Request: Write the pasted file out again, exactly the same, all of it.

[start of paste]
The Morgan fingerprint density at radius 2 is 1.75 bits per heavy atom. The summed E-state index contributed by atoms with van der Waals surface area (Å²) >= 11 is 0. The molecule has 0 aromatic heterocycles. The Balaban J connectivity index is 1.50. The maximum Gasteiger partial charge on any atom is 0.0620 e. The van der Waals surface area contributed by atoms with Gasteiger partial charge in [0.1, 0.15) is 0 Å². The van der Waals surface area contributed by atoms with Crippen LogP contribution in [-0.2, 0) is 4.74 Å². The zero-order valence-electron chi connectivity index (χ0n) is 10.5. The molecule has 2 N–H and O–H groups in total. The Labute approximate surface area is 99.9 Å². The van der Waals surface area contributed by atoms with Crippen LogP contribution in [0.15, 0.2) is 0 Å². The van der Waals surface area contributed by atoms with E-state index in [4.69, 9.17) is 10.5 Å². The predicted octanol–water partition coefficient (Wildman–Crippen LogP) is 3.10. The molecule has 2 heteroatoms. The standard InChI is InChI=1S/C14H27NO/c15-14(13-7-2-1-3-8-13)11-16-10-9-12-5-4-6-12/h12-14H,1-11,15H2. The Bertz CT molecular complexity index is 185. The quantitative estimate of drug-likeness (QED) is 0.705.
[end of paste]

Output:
The Morgan fingerprint density at radius 2 is 1.75 bits per heavy atom. The summed E-state index contributed by atoms with van der Waals surface area (Å²) >= 11 is 0. The molecule has 0 aromatic heterocycles. The Balaban J connectivity index is 1.50. The maximum Gasteiger partial charge on any atom is 0.0620 e. The van der Waals surface area contributed by atoms with Gasteiger partial charge in [0.1, 0.15) is 0 Å². The van der Waals surface area contributed by atoms with Crippen LogP contribution in [-0.2, 0) is 4.74 Å². The zero-order valence-electron chi connectivity index (χ0n) is 10.5. The molecule has 2 N–H and O–H groups in total. The Labute approximate surface area is 99.9 Å². The van der Waals surface area contributed by atoms with Crippen LogP contribution in [0.15, 0.2) is 0 Å². The van der Waals surface area contributed by atoms with E-state index in [4.69, 9.17) is 10.5 Å². The predicted octanol–water partition coefficient (Wildman–Crippen LogP) is 3.10. The molecule has 2 heteroatoms. The standard InChI is InChI=1S/C14H27NO/c15-14(13-7-2-1-3-8-13)11-16-10-9-12-5-4-6-12/h12-14H,1-11,15H2. The Bertz CT molecular complexity index is 185. The quantitative estimate of drug-likeness (QED) is 0.705.